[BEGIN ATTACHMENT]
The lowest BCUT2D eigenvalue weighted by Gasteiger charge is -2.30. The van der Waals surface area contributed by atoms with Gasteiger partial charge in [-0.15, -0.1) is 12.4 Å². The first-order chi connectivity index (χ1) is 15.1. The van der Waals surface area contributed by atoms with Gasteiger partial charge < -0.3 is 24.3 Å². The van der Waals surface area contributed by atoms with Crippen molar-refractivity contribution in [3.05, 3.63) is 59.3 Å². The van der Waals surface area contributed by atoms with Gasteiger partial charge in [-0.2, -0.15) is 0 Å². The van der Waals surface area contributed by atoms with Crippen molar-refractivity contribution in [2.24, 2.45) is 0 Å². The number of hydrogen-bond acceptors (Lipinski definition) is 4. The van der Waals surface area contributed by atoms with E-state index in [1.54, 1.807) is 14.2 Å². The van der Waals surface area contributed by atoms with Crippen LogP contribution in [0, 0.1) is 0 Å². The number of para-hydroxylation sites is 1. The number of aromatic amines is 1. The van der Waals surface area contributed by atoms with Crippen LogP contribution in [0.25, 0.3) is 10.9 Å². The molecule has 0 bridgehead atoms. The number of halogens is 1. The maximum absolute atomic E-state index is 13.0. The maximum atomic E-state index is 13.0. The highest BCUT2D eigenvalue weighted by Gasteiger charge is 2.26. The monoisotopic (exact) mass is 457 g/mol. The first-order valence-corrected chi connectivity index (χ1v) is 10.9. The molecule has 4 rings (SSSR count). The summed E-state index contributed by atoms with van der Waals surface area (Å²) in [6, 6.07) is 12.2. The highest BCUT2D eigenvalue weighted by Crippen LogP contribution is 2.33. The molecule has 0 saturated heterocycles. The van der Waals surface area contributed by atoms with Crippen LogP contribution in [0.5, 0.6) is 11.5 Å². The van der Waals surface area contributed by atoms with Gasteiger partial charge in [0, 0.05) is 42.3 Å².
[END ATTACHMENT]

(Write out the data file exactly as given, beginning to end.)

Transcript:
The lowest BCUT2D eigenvalue weighted by Gasteiger charge is -2.30. The van der Waals surface area contributed by atoms with Gasteiger partial charge in [-0.15, -0.1) is 12.4 Å². The first-order chi connectivity index (χ1) is 15.1. The van der Waals surface area contributed by atoms with Gasteiger partial charge < -0.3 is 24.3 Å². The van der Waals surface area contributed by atoms with Crippen molar-refractivity contribution in [3.05, 3.63) is 59.3 Å². The van der Waals surface area contributed by atoms with Gasteiger partial charge in [-0.2, -0.15) is 0 Å². The van der Waals surface area contributed by atoms with Crippen molar-refractivity contribution in [2.24, 2.45) is 0 Å². The number of hydrogen-bond acceptors (Lipinski definition) is 4. The van der Waals surface area contributed by atoms with E-state index in [1.54, 1.807) is 14.2 Å². The van der Waals surface area contributed by atoms with Crippen LogP contribution in [0, 0.1) is 0 Å². The number of para-hydroxylation sites is 1. The number of aromatic amines is 1. The van der Waals surface area contributed by atoms with Crippen LogP contribution in [0.25, 0.3) is 10.9 Å². The molecule has 0 bridgehead atoms. The number of halogens is 1. The maximum absolute atomic E-state index is 13.0. The maximum atomic E-state index is 13.0. The highest BCUT2D eigenvalue weighted by Gasteiger charge is 2.26. The monoisotopic (exact) mass is 457 g/mol. The first-order valence-corrected chi connectivity index (χ1v) is 10.9. The molecule has 4 rings (SSSR count). The summed E-state index contributed by atoms with van der Waals surface area (Å²) in [6, 6.07) is 12.2. The highest BCUT2D eigenvalue weighted by Crippen LogP contribution is 2.33. The molecule has 0 saturated heterocycles. The van der Waals surface area contributed by atoms with Crippen LogP contribution in [0.5, 0.6) is 11.5 Å². The van der Waals surface area contributed by atoms with Gasteiger partial charge in [0, 0.05) is 42.3 Å².